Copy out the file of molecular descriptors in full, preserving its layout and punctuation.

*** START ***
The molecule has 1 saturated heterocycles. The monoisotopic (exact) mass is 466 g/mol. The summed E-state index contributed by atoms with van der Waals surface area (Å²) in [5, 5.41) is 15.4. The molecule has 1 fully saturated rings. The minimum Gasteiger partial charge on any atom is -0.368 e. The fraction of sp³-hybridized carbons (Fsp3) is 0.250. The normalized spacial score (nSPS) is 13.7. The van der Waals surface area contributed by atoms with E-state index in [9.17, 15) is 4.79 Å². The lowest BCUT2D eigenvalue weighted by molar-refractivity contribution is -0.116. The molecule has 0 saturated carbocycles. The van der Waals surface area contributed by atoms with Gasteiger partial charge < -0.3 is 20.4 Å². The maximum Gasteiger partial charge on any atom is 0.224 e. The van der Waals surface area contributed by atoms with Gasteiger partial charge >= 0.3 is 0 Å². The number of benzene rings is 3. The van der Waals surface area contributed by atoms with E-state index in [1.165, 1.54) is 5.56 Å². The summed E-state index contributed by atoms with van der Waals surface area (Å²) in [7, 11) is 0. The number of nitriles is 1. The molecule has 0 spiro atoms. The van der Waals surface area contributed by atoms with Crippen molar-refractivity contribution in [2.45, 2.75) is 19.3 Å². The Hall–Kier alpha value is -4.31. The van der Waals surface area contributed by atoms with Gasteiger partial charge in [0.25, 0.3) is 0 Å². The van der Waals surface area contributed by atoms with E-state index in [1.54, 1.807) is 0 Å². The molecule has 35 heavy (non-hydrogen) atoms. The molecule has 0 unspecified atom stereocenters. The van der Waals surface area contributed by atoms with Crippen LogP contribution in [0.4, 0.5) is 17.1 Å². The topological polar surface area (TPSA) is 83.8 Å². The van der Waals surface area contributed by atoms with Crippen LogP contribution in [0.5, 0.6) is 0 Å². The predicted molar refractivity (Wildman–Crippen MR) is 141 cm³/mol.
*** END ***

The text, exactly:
The molecule has 1 saturated heterocycles. The monoisotopic (exact) mass is 466 g/mol. The summed E-state index contributed by atoms with van der Waals surface area (Å²) in [5, 5.41) is 15.4. The molecule has 1 fully saturated rings. The minimum Gasteiger partial charge on any atom is -0.368 e. The fraction of sp³-hybridized carbons (Fsp3) is 0.250. The normalized spacial score (nSPS) is 13.7. The van der Waals surface area contributed by atoms with E-state index in [9.17, 15) is 4.79 Å². The lowest BCUT2D eigenvalue weighted by molar-refractivity contribution is -0.116. The molecule has 0 saturated carbocycles. The van der Waals surface area contributed by atoms with Gasteiger partial charge < -0.3 is 20.4 Å². The maximum Gasteiger partial charge on any atom is 0.224 e. The van der Waals surface area contributed by atoms with Gasteiger partial charge >= 0.3 is 0 Å². The number of benzene rings is 3. The van der Waals surface area contributed by atoms with E-state index in [1.165, 1.54) is 5.56 Å². The summed E-state index contributed by atoms with van der Waals surface area (Å²) in [7, 11) is 0. The number of nitriles is 1. The molecule has 0 spiro atoms. The van der Waals surface area contributed by atoms with Crippen molar-refractivity contribution in [2.45, 2.75) is 19.3 Å². The Hall–Kier alpha value is -4.31. The van der Waals surface area contributed by atoms with Gasteiger partial charge in [0.25, 0.3) is 0 Å². The van der Waals surface area contributed by atoms with E-state index in [1.54, 1.807) is 0 Å². The molecule has 35 heavy (non-hydrogen) atoms. The molecule has 0 unspecified atom stereocenters. The van der Waals surface area contributed by atoms with Crippen LogP contribution in [0.4, 0.5) is 17.1 Å². The topological polar surface area (TPSA) is 83.8 Å². The van der Waals surface area contributed by atoms with Crippen LogP contribution in [0.5, 0.6) is 0 Å². The predicted molar refractivity (Wildman–Crippen MR) is 141 cm³/mol.